he sat on the porch in the old swing swaying forward and back, forward and back. the creaks beneath him moved in a cadence that repeated time and again, smooth and comforting, like the creek he imagined he could hear gurgling nearby. he could hear gurgling now, but it was the guttural croaking and gasping of the washing machine just inside. the bubbling was more urgent and not nearly as calming, demanding his attention insistently before it could collapse back into the background noise of the evening.
it was a spring evening in denver, a season of new and unpredictable turns in the weather. all afternoon the sun had been entertaining rain clouds that lingered about the great plain and the table mesas to the west, guests reluctant to move on without festively pouring one more out.
the porch was the perfect place to watch the evening roll, perched a few steps up from the street on the part of the city raised above the rest. his was the only swing in the neighborhood—few porches here, and fewer wooden benches swinging arthritically from chains, covered in decaying paint and facing reflectively out to the west. he had marveled at the swing, the first time he saw it; indeed it had been a chief part of his impulsive decision to buy the place. it reminded him of the porches back east, decked in adirondack chairs or flanked by bright swings piled high in pillows overlooking the azalea bushes in the front lawn. porch swings were for sipping lemonade as the afternoon sun streamed over the pages of a good book, or for punctuating low conversations with swats at mosquitos as the fireflies came out and the last blazes of pink clouds cooled to purple, then blue. the porch swing would swing lazily back and forth, stirring the humid air of the summer and keeping the words close, swirling langoriously about the heads of its occupants, then carrying them a little further when the breeze moved in at dusk.
so he sat on his porch swing now, the floor of the porch concrete rather than old hardwood, unpainted and with a crisp rough surface beneath his toes, rather than the crackling chips of old paint. the stone cooled beneath his feet as the clouds and evening moved in, the temperature of the day falling much faster than it would in that humid air above the azaleas. the trees across the street scarcely held leaves, the timid buds only just venturing forth from winter hibernation, though it was nearly memorial day. he missed the close, dense humidity of spring back east, where green and color and pollen and growth leapt from every pore, coming alive in a saturated animation accelerated to the point that he could practically see the tendrils race and blossoms bursting before his eyes.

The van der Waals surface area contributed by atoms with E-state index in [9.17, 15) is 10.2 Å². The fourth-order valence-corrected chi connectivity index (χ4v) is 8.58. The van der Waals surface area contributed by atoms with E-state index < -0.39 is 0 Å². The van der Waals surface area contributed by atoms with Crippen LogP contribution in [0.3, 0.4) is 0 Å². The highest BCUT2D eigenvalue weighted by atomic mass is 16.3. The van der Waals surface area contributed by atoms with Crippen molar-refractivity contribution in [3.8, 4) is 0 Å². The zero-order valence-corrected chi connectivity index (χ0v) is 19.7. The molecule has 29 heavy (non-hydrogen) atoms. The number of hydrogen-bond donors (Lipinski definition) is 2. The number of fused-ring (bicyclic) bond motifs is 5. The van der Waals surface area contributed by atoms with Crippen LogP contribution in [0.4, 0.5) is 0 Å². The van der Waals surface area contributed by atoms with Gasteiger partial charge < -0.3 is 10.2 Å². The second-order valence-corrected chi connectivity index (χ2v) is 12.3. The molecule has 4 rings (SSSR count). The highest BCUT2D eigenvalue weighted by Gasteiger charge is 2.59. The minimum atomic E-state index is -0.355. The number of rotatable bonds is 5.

here in the west the sky held the blooms. what he recalled of flower gardens cultivated with reverent devotion, which burst to the sidewalks offering dew-laden boughs and brilliant bouquets, he could find out in denver when he looked up. up, past the short reach of the trees some thoughtful planner had introduced to these plains for the likes of coastal folk like him, up past the molding on crumbling buildings and the shiny siding on the new condos, up to just over his head in any direction—all directions—and any time of the day he could see this land’s version of bursting spring gardens. what humidity back east dewed the green leaves and petals about his waist out here was called upward, to speck the high-up clouds and streak the whorls of the cloud systems that spun overhead. the clouds petaled and bloomed, opening and closing in exquisite formations, at times absorbing myriad colors from the sky around them and twisting them into graceful confections, at others exploding to release them into the vast expanse overhead.
he could not put them in a vase in the kitchen for his woman, but he could watch them catch the breeze and buzz with color and motion the way he used to gaze over the azaleas. he could not capture them for a still life to perch above the coathooks just inside the door, but he could watch them from the creaking porch swing as they lavished broad strokes across the sky overhead. he could not hold them, or keep them, but he could bask here on the porch in the fragrance the western blooms breathed over everything at dusk, and usher it indoors to accompany the gurgling of the washer and the fading evening light. so he sat a while longer, gently swirling eddies of cloud inside with each slow swing of the creaking bench.
My mother signed off into her double mastectomy with a Harry Potter reference. Damned if I don’t have the coolest mom on the planet.
“I think about that, and it is strong and lovely in my mind. I truly believe it is waste and ingratitude not to honor such things as visions, whether or not you yourself happen to have seen them or not.”
—Marilynne Robinson (Gilead)